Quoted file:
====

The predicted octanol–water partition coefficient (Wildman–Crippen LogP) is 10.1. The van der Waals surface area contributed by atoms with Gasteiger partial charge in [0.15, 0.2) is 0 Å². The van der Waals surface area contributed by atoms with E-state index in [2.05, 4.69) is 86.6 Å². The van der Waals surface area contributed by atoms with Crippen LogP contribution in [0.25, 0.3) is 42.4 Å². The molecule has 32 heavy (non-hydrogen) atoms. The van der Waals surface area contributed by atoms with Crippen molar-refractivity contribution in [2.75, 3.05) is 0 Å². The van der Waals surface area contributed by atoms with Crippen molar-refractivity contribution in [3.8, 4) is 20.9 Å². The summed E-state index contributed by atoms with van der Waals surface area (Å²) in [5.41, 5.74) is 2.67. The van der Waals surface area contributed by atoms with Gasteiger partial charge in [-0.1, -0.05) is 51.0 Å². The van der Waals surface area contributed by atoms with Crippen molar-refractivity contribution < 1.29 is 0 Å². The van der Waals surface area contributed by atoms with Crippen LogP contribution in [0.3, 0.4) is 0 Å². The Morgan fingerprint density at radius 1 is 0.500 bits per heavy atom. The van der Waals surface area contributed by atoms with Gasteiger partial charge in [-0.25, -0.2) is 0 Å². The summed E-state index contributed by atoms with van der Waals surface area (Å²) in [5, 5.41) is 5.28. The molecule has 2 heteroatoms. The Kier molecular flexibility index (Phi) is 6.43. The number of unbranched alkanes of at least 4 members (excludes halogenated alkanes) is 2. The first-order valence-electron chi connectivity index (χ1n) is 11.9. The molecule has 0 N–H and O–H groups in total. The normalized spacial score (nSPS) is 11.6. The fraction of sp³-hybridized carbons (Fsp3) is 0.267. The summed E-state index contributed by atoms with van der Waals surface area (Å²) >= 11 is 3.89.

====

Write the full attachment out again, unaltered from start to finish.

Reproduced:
The predicted octanol–water partition coefficient (Wildman–Crippen LogP) is 10.1. The van der Waals surface area contributed by atoms with Gasteiger partial charge in [0.15, 0.2) is 0 Å². The van der Waals surface area contributed by atoms with E-state index in [2.05, 4.69) is 86.6 Å². The van der Waals surface area contributed by atoms with Crippen LogP contribution in [0.25, 0.3) is 42.4 Å². The molecule has 32 heavy (non-hydrogen) atoms. The van der Waals surface area contributed by atoms with Crippen molar-refractivity contribution in [2.75, 3.05) is 0 Å². The van der Waals surface area contributed by atoms with Crippen molar-refractivity contribution in [3.8, 4) is 20.9 Å². The summed E-state index contributed by atoms with van der Waals surface area (Å²) in [5.41, 5.74) is 2.67. The van der Waals surface area contributed by atoms with Gasteiger partial charge in [-0.1, -0.05) is 51.0 Å². The van der Waals surface area contributed by atoms with Crippen molar-refractivity contribution < 1.29 is 0 Å². The van der Waals surface area contributed by atoms with Crippen LogP contribution in [0.3, 0.4) is 0 Å². The Morgan fingerprint density at radius 1 is 0.500 bits per heavy atom. The van der Waals surface area contributed by atoms with Gasteiger partial charge in [-0.25, -0.2) is 0 Å². The summed E-state index contributed by atoms with van der Waals surface area (Å²) in [5, 5.41) is 5.28. The molecule has 2 heteroatoms. The Kier molecular flexibility index (Phi) is 6.43. The number of unbranched alkanes of at least 4 members (excludes halogenated alkanes) is 2. The first-order valence-electron chi connectivity index (χ1n) is 11.9. The molecule has 0 N–H and O–H groups in total. The normalized spacial score (nSPS) is 11.6. The fraction of sp³-hybridized carbons (Fsp3) is 0.267. The summed E-state index contributed by atoms with van der Waals surface area (Å²) >= 11 is 3.89.